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The Warsaw Voice » Real Estate » January 30, 2008
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Time of Stabilization
January 30, 2008   
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Jarosław Szanajca, chairman of the Polish Union of Developers and president of Dom Development company, talks to Konrad Bagiński.

Last year developers and the entire construction market were hit by a shortage of construction materials. This was mainly due to an unseasonably warm winter that allowed builders to continue their work on construction sites. This winter has been equally mild. Does this mean we are facing a similar crisis?
Not on such a scale though certain symptoms of "surplus" demand can already be noticed. This year again the winter has not interrupted construction works, but there is no danger of a crisis comparable to that a year ago. At the most there may be a slight increase in building material prices as construction companies have started to respond to temporary product shortages.

Last year ended with a slowdown on the residential market. In your opinion, in what direction will the situation develop this year?
Prices are the best indicator for the market. During the last quarter, they stopped growing. Detailed statistics show that they have been hovering by no more than 0.1 percent either up or down. What's going to happen next? As I watch the market and my own company, I can see there's still demand for apartments. The prices are stable, but it seems that after some time they will start going up. In our company, transaction prices have been growing systematically. After the madness that we witnessed in 2006 and early 2007, a calmer period was inevitable.

Of course, the situation also depends on the local market. Paradoxically, in Warsaw the boom was not as significant. Over the 18 months, prices in the capital grew by some 60 percent, while in many smaller cities the increases were up to 120-130 percent. On these markets, we can expect a bigger correction; the more the prices jumped, the bigger the correction may be. In Warsaw, demand is still strong.

Many analysts compare the Polish residential and construction market to that in Spain several years ago. Spain also recorded a construction boom and rapid price growth. What does this mean for Poland?
After Spain entered the European Union, apartment prices doubled there over four years. Next, the market grew dynamically, and it was a very stable growth. If you compare that situation to what happened in Poland, where prices doubled over just two years, accompanied by a stagnation on the market and rapid economic growth, the present stabilization will probably last around a year-which means prices may go up again in the third quarter.

So the present stabilization should have no major impact on projects being planned or carried out at the moment?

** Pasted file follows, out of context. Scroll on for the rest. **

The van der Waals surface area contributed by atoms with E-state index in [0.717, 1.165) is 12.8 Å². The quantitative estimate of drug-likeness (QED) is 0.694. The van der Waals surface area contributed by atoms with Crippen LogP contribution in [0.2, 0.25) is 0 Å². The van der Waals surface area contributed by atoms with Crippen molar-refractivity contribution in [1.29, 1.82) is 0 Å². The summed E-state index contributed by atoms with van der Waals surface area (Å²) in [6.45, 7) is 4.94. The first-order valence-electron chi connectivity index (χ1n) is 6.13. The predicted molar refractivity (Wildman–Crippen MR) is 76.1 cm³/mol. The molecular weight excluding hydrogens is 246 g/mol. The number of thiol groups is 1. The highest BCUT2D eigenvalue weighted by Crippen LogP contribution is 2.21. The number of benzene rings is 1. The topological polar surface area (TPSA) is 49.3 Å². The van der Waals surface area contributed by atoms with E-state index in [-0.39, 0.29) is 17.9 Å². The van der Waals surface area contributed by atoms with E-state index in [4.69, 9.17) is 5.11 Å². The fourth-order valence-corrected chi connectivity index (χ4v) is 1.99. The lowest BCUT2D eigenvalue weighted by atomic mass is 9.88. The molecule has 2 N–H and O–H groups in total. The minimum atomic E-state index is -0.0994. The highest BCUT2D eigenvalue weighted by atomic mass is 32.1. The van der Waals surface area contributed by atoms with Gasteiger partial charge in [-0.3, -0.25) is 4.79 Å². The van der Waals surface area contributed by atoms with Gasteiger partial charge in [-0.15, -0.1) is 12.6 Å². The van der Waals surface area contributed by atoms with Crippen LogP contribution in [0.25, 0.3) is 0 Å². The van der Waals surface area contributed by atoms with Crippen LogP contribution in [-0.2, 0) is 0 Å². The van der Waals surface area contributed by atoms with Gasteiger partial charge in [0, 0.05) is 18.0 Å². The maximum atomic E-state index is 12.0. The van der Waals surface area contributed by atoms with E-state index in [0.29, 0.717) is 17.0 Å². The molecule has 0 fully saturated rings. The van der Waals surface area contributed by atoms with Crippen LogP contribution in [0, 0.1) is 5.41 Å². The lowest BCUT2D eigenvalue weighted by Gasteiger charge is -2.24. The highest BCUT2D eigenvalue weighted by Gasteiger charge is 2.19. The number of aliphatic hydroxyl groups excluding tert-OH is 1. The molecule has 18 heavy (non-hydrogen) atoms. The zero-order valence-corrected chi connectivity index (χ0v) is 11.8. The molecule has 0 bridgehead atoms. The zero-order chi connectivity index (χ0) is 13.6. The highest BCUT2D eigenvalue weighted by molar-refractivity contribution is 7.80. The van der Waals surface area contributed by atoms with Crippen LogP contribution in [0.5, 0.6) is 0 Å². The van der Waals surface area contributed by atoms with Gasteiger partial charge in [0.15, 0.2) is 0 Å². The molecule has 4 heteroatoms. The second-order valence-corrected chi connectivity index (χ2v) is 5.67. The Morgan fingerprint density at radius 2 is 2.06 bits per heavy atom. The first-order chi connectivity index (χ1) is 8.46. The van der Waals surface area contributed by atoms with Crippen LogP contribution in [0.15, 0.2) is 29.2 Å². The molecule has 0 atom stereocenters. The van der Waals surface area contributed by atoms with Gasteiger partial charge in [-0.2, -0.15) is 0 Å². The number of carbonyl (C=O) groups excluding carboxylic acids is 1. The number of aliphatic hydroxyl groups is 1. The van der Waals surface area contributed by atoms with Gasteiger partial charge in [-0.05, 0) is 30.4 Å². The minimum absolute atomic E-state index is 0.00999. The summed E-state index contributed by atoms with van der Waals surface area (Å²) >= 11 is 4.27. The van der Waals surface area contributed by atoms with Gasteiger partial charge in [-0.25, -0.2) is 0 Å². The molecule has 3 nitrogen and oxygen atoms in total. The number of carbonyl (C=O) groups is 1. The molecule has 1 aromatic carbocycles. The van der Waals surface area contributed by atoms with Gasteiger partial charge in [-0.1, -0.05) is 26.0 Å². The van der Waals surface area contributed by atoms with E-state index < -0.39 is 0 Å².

This is what we think, since an investment project lasts several years, not a few months. But of course no one knows for sure. We will see in several months.

Is the shortage of staff-brought about by the massive emigration of Polish construction workers after the country's European Union entry-a big problem for developers?
It is a problem, but not a big one, since companies have learned how to handle this. The companies we work with have invested in professional training, which soon produced results.

Probably we are not in for another big wave of emigration. Wages have grown significantly in the construction sector, and work conditions have improved substantially.

Has the Polish residential market been spurred by financial transfers from those working abroad? Are they investing in apartments back home?
Absolutely. They are certainly investing, but that is difficult to measure since no one keeps such statistics, and we do not know where the money for apartments comes from. The National Bank of Poland analyzes transfers of money from Poles abroad and the ways in which this money can be invested, and these are surprisingly large amounts.

Is Poland still an attractive market for foreign investors? Are foreigners still buying apartments in Poland?
They are less eager to do so now that the market has slowed down. Short-term speculative capital has started to avoid us and went to Bulgaria and Romania instead. Meanwhile, major investors who tend to make long-term investments have become more active.

Will small developers go under?
This reasoning is mistaken. It doesn't matter if a developer is big or small. What is important is whether they manage their business rationally so that slower sales do not lead to bankruptcy. There may be trouble for ad-hoc developers who seek to cash in on the development boom and work according to the rule, "I happen to have a land plot, so I'll build apartments there." Meanwhile, contrary to how it might seem, a developer's business is a very difficult business.

What are the main obstacles to carrying out construction projects in Poland?
First of all, there are too many complicated legal regulations. There are numerous regulations concerning land development, construction law, construction supervision, requirements to obtain permits and official approval. Going through this obstacle course is a real ordeal. The dramatically low quality of work in public administration is another problem. There is a lot of land in Poland, and Poles are excellent workers, and the quality of projects carried out in Poland is the best in Europe. The situation would be ideal if the laws and public administration improved.
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